5. Ever, Jane
It’s still in beta, but this online game that brings to life the world of Jane Austen promises to be book nerd candy. A hard contrast to your typical game, the main battles involve wit and etiquette rather than swords and shields. You can download the beta here. You know you want to.
6. Elder Scrolls Online
It’s not the most “Second Life” type online game out there, but it is one of the prettiest. But you’re looking for story, right? Well, ESO has a great balance of story, open world exploration, and some of those immersive aspects of online gaming like crafting. The decisions you make do have an impact, though they play a decidedly less significant role than in games like Mass Effect. But the real beauty of this game is the vastness and complexity of the world itself. You can literally just run around this world and run into people, quests, and landscapes other players have never seen. It’s a wide open world.
7. Heavy Rain
Here’s the thing about Heavy Rain… it’s seriously, really freaking heavy. First of all, every decision you make can have severe, lasting, devastating consequences. The horrible deaths of some of the main characters can be one of those consequences. Seriously, the main characters are so very not invincible. It’ll rip your heart out Game of Thrones style. And as you play as a father searching for his son who may have fallen into the hands of a serial killer, it’ll get your heart rate up like Gone Girl. It’s a freaking emotional experience.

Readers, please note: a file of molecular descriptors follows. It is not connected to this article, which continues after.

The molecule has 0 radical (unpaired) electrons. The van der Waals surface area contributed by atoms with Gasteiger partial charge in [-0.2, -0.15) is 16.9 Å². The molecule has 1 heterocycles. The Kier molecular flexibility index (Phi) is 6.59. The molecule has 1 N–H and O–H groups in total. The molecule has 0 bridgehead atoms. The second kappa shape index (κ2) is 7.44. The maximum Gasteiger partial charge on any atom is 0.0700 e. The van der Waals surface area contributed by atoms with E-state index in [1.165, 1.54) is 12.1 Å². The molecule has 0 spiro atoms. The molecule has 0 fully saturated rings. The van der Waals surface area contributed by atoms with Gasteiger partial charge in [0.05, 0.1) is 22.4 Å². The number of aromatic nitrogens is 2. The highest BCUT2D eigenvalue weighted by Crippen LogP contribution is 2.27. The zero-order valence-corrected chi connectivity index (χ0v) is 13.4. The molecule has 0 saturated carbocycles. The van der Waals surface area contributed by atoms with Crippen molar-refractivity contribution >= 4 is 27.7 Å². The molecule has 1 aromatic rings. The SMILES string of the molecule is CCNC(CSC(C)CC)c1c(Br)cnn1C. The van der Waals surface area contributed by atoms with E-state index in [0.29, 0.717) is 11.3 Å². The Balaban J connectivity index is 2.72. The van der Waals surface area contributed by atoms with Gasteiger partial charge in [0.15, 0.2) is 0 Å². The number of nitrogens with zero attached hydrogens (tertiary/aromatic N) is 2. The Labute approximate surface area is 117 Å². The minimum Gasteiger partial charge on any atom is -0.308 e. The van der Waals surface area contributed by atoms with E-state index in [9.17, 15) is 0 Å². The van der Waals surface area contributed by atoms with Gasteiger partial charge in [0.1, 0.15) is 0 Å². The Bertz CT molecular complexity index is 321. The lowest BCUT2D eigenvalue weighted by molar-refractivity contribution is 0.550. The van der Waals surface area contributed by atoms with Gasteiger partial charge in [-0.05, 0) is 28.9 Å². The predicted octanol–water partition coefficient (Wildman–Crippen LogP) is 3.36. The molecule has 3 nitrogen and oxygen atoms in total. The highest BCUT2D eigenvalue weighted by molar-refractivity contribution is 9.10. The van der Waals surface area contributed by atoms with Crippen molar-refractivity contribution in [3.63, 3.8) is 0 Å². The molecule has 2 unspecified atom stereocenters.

8. The Last of Us
If you love a good horror novel, then prepare to have the living hell scared out of you. Ask anyone who’s played The Last of Us; it’s so freaking terrifying it’s actually kind of traumatizing. Seriously. I still get phantom chest pains just thinking about it. But it’s not just kitschy horror; it’s actually got a great story to it, too. That’s what makes it so genuinely horrifying. You’re not just Joe Shmo who whacks at zombies. Nope, the story actually gives you a reason to want to survive and the scenarios you’re thrown into are realistically terrifying and impossible. This is definitely what the zombie apocalypse would really feel like.
9. L.A. Noire
So, you’ve always imagined you’d make a good detective? You’re the kind of reader who tries to solve the mystery before the big reveal and then gloats triumphantly when you got any part of it right, right? Well, in L.A. Noire you actually get to be the detective, detective Cole Phelps to be exact. You’ve got cases to solve, witnesses to interrogate, lies to sort through, and, of course (it is a game, after all), gunfights to win. You won’t be let down by the twists and mysteries either.
If you’re more into books that play with ideas and break all sorts of literary rules (you know, like Infinite Jest or House of Leaves), then this is the mind-trippy game for you. With a unique mechanism that allows you to pause, fast-forward, and rewind time, the game riffs on ideas about the reliability of memory, self-denial, and perspective as it uses “memory” and time travel to paint a love story that ultimately disrupts the “save-the-princess” narrative of video games past.
Image: Pawel Kadysz/Unsplash; Bioware (2); CD Projekt RED; Cardboard Computer; Zenimax Online Studios; Quantic Dream; Naughty Dog; Rockstar Games